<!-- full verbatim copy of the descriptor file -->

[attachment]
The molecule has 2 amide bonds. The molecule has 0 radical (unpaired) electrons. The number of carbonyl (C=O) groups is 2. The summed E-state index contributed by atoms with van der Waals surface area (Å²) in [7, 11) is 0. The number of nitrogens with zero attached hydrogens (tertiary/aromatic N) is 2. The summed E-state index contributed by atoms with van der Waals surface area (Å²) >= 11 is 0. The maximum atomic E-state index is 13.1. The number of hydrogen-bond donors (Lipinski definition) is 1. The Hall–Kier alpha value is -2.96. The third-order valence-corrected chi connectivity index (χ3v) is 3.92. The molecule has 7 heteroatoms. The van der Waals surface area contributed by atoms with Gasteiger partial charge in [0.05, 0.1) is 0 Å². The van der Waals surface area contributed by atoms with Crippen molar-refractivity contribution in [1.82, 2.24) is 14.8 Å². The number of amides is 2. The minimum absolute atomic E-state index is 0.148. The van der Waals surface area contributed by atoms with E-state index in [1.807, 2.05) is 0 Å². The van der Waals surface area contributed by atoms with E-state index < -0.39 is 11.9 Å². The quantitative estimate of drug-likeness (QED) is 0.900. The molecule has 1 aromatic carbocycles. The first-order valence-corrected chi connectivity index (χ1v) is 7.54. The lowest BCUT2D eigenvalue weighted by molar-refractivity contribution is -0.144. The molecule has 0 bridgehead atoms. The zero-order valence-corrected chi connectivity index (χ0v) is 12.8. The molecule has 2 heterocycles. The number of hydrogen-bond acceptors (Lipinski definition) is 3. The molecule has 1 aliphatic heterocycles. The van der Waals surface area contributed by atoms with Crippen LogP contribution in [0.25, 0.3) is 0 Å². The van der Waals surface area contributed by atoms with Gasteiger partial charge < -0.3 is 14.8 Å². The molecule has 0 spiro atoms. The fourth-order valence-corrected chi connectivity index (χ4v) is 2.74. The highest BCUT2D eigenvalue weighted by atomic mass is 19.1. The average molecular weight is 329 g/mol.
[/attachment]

The molecule has 2 amide bonds. The molecule has 0 radical (unpaired) electrons. The number of carbonyl (C=O) groups is 2. The summed E-state index contributed by atoms with van der Waals surface area (Å²) in [7, 11) is 0. The number of nitrogens with zero attached hydrogens (tertiary/aromatic N) is 2. The summed E-state index contributed by atoms with van der Waals surface area (Å²) >= 11 is 0. The maximum atomic E-state index is 13.1. The number of hydrogen-bond donors (Lipinski definition) is 1. The Hall–Kier alpha value is -2.96. The third-order valence-corrected chi connectivity index (χ3v) is 3.92. The molecule has 7 heteroatoms. The van der Waals surface area contributed by atoms with Gasteiger partial charge in [0.05, 0.1) is 0 Å². The van der Waals surface area contributed by atoms with Crippen molar-refractivity contribution in [1.82, 2.24) is 14.8 Å². The number of amides is 2. The minimum absolute atomic E-state index is 0.148. The van der Waals surface area contributed by atoms with E-state index in [1.807, 2.05) is 0 Å². The van der Waals surface area contributed by atoms with E-state index < -0.39 is 11.9 Å². The quantitative estimate of drug-likeness (QED) is 0.900. The molecule has 1 aromatic carbocycles. The first-order valence-corrected chi connectivity index (χ1v) is 7.54. The lowest BCUT2D eigenvalue weighted by molar-refractivity contribution is -0.144. The molecule has 0 bridgehead atoms. The zero-order valence-corrected chi connectivity index (χ0v) is 12.8. The molecule has 2 heterocycles. The number of hydrogen-bond acceptors (Lipinski definition) is 3. The molecule has 1 aliphatic heterocycles. The van der Waals surface area contributed by atoms with Crippen LogP contribution in [0.25, 0.3) is 0 Å². The van der Waals surface area contributed by atoms with Gasteiger partial charge < -0.3 is 14.8 Å². The molecule has 0 spiro atoms. The fourth-order valence-corrected chi connectivity index (χ4v) is 2.74. The highest BCUT2D eigenvalue weighted by atomic mass is 19.1. The average molecular weight is 329 g/mol.